As the burden to collect and remit sales tax falls on the retailer or seller who sells the tangible property or provides the taxable services to the end user, a reseller, whose sole purpose of purchasing, leasing, or renting a taxable item is to transfer it as an integral part of a taxable service, may be exempt from the payment of sales tax so long as, upon purchase of the taxable items, they provide the seller with a resale certificate.

Failure to properly file a sales tax report, the comptroller may send an estimated billing amount which they will deem as valid for purposes of collecting taxes unless you contest it. Failure to pay the estimated amount may result in collections actions or tax liens being assessed against the company or the business owner.

Employment & Unemployment Tax

Employing a staff comes with additional expenses over-and-above the agreed upon wage negotiated with each individual staff member. Both the State of Texas and the federal government impose taxes on the employer for wages paid to employees. Additionally, the federal government maintains a withholding requirement whereby the employer must withhold certain income taxes from the employee and remit them to the department of treasury.

At the state level, employers are responsible for contributing to an unemployment insurance pool sponsored by the state. The amount of each employer’s contributions varies but will land at an effective rate of between .31% and 6.31%. Employers are responsible for registering for an account with the Texas Workforce Commission and filing reports as required to identify employees and the amount of wages they are paid in a given year.

Federal employment taxes are much more involved as they include federal unemployment taxes, social security and medicare taxes, and withholding for income taxes.

For starters, all employers must withhold federal income taxes from each employee paycheck to be remitted to the federal government.  The amount withheld will vary depending on the information provided by each employee on their W-4 but in the vast majority of cases, there will be some amount of money withheld and remitted.

Additionally, employers are required to withhold the employee portion of social security and medicare taxes then remit the withheld funds as well as the employer’s portion of those taxes to the federal government. Ultimately, for up to the first $142,800 of wages paid, the employee will contribute 6.2% percent of their income to social security tax and the employer will match that contribution. There is an additional 1.45% tax paid by both the employee and employer for medicare but there is no limit on the income for this tax.  Additionally, for individuals earning over $200,000 in a year (or couples earning more than $250,000 in a year) there is an additional .9% due for medicare.

Finally, employers are responsible for contribution to FUTA (Federal Unemployment Tax Act). An employer is responsible for contributing 6% of the first $7,000 paid to any employee in a given year.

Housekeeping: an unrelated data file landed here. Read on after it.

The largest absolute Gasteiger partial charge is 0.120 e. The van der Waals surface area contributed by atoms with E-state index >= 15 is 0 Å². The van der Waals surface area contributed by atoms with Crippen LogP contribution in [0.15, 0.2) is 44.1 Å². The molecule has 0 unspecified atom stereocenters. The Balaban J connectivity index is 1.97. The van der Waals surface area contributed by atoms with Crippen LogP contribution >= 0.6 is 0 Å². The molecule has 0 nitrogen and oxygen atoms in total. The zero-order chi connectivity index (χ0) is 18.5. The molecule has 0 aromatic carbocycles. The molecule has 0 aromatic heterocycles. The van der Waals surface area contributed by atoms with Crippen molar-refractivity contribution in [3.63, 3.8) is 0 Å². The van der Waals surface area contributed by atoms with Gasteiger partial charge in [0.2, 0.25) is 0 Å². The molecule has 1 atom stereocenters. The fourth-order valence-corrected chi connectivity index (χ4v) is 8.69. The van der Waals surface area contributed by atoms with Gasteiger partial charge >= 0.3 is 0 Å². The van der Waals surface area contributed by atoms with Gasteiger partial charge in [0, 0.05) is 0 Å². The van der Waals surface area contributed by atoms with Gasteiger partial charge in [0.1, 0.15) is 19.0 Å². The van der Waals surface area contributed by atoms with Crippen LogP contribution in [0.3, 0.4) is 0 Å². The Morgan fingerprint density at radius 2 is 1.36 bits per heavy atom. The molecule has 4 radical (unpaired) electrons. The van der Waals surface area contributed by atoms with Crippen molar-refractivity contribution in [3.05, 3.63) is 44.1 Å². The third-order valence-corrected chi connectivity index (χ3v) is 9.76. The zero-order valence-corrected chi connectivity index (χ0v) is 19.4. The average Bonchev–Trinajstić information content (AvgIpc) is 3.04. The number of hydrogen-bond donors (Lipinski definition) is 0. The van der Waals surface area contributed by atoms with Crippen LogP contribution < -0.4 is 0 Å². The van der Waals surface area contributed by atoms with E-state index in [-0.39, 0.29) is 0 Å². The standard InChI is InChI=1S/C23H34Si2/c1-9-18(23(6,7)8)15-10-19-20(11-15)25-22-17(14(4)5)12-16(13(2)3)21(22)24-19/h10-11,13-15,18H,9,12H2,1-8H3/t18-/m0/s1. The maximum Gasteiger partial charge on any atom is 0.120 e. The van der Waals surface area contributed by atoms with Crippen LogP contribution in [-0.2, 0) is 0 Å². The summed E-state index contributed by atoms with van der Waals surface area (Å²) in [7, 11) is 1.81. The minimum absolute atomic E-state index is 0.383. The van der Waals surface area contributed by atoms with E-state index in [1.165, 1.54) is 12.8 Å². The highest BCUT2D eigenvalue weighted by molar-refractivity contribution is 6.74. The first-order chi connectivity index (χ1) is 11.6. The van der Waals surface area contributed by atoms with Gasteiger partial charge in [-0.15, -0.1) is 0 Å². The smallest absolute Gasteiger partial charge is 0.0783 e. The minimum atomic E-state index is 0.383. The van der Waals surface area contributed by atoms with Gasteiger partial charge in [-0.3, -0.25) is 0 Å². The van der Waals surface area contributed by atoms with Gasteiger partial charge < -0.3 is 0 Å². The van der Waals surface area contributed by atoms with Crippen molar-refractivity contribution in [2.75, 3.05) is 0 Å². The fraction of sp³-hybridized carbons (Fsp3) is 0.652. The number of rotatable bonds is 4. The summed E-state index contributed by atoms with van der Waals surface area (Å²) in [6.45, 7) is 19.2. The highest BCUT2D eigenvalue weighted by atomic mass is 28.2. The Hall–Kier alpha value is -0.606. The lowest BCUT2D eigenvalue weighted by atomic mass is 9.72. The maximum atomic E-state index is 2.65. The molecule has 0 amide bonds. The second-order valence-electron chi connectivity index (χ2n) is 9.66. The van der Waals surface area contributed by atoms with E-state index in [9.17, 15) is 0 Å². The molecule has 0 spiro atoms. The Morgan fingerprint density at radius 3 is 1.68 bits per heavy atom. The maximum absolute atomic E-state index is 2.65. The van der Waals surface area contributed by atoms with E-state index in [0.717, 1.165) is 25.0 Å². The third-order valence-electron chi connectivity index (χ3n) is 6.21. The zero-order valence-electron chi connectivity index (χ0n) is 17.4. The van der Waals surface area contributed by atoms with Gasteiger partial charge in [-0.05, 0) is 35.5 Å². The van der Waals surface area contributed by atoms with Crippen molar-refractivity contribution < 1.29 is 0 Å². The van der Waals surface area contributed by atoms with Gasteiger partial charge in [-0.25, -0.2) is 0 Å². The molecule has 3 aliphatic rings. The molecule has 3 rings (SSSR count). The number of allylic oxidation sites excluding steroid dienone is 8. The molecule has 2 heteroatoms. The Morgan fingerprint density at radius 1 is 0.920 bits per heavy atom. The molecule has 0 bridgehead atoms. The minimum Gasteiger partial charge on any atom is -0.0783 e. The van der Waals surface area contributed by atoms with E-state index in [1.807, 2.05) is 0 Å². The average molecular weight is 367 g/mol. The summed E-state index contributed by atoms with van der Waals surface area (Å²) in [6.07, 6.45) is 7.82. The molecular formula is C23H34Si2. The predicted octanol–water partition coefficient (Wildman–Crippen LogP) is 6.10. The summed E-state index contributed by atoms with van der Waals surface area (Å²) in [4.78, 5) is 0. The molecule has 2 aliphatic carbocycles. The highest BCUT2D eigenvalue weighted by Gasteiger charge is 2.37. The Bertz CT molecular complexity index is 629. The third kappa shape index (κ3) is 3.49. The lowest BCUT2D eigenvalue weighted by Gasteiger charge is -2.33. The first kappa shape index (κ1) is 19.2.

Reporting and remitting at the state and federal level are paramount. Specifically, the IRS considered funds withheld by an employer to be held in trust for their benefit and will seek collection from individual owners and operators of the company where a company fails to make payments of payroll taxes. Payment due dates will vary depending on each individual taxpayers’ situation but all taxpayers will have to file forms 940, 941, 943, 944, or 945 depending on their specific circumstance as well as make deposits either monthly or semi-monthly. It is imperative that business owner’s either stay on top of their payroll taxes or work with a third-party provider to ensure timely filing of all reports and timely payment of all payroll taxes.

What is the Texas Income Tax?

Income tax rates are determined based on a number of factors beginning with the type of structure under which a company operates.  For purposes of this analysis, we review the mainstays of corporate structure in Texas: Corporations, S-Corporations, Limited Liability Companies, Partnerships, and Sole Proprietorships.

Corporations (and Limited Liability Companies taxed as Corporations) are subject to what is commonly known as “double taxation” meaning they are taxed at both the corporation level and the shareholder level. As a result of the 2017 Tax Cuts and Jobs Act, corporations in the United States are taxed at a rate of 21% of their annual income. Double taxation takes place where at the shareholder level, the shareholders are again taxed on any dividends paid out from the corporation.

S-Corporations, Limited Liability Companies taxed as Partnerships, and Partnerships are considered pass-through entities which are not taxed at the company level but rather, income, losses, deductions, and credits flow through to the shareholder/member/partner to be reported on their personal tax returns. This pass-through taxation feature allows business owners to avoid double taxation on corporate income.

The type of tax return filed depends on the type of entity you have established. Corporations file an 1120, S-Corporations file an 1120S, Partnerships file a 1065, and Limited Liability Companies, who must elect to be taxed as a partnership or a corporation at the federal level, file the return commensurate with their election.

Being a business owner can be liberating as it affords an individual a chance to make their own schedule, work on their terms, and be responsible for their own destiny. It is imperative, however, that business owners stay cognizant of the varying governmental bodies to whom they owe taxes. Failure to comply with reporting and payment of taxes will cause a business owner to have to “pay the piper” and the results are not always pretty.